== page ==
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In North Dakota, Police Targeting CBD Deferred to DEA Marihuana Extract Rule

In North Dakota, Police Targeting CBD Deferred to DEA Marihuana Extract Rule

Actions taken in May by the Bismarck Police Department against two retailers highlight the far-reaching implications of a marijuana extract rule adopted by the Drug Enforcement Administration.

Editor’s note:This is the fifth in a series of articles examining regulatory hurdles facing cannabidiol (CBD) producers and marketers in the dietary supplement industry, and ongoing efforts to comply with federal regulations. Click the following links for parts 1, 2, 3 and 4 of the series.

The owner of a health supplements store in the Northern Plains who was threatened with criminal prosecution if she restocks her shelves with cannabidiol (CBD) products said she is not willing to begin reselling the hemp-based substance.

But in interviews with reporters, Lonna Brooks of Terry’s Health Products has been willing to describe an encounter with local law enforcement in Bismarck, North Dakota, highlighting the far-reaching impact of a rule adopted by the Drug Enforcement Administration (DEA).

In May, after a local television station aired a special on the health benefits of CBD, detectives from the Bismarck Police Department purchased CBD products from two retailers, including Terry’s Health Products, to test them at a state crime laboratory. One of Brooks’ products tested positive for CBD, while the other returned a negative result, she said.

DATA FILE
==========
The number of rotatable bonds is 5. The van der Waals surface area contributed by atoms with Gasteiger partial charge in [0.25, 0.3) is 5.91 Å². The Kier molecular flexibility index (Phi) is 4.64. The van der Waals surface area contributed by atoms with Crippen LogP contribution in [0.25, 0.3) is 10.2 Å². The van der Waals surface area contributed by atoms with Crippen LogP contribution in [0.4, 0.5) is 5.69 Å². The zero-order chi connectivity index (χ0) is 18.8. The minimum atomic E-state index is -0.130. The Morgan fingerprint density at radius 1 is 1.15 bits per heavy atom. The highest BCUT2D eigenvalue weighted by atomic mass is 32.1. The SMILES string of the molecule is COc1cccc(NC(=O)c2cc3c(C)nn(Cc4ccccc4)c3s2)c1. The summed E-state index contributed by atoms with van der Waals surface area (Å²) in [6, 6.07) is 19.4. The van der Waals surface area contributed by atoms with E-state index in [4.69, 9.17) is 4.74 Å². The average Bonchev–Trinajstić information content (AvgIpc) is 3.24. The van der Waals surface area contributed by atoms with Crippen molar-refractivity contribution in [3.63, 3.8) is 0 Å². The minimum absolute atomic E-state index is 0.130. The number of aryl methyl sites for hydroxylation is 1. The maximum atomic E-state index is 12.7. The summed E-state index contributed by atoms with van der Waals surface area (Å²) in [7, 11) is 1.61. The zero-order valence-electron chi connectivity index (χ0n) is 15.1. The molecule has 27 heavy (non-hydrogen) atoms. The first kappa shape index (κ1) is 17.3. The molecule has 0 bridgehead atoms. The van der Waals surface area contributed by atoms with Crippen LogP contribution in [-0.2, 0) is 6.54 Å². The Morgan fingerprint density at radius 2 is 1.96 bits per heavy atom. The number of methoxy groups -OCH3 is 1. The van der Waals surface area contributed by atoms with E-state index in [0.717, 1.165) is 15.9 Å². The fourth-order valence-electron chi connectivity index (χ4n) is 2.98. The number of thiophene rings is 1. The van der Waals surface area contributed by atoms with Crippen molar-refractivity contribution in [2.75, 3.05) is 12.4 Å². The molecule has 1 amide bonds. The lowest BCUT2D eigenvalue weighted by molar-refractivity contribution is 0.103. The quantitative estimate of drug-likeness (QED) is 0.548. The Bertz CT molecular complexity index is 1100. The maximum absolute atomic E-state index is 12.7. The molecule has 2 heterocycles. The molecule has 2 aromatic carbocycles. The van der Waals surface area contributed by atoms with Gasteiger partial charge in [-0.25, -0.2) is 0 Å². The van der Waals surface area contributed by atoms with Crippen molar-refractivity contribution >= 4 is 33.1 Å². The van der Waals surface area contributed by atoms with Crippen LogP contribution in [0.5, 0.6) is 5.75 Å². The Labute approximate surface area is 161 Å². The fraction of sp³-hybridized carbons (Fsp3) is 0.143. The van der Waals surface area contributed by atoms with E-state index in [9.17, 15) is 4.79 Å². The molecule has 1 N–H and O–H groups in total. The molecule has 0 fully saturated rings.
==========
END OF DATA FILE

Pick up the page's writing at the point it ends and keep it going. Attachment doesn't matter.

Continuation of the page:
Brooks, who has owned the health supplements and specialty food store for five years, was advised CBD was a Schedule I. drug. A detective, Brooks explained, highlighted a “Marihuana Extract" rule in a packet of DEA materials distributed to her.

In a May 12 press release, the Bismarck Police Department said it did not seek charges “against the merchants since it appears that they were unaware that Cannabinol became a Schedule I. controlled substance in December of 2016." But Brooks said the police made it clear she would face criminal charges if she starting selling CBD again.

“Our police department has been very clear about the fact that if I try putting it back on the shelves, that they will prosecute me for selling a Schedule I. drug," she said in a phone interview in November.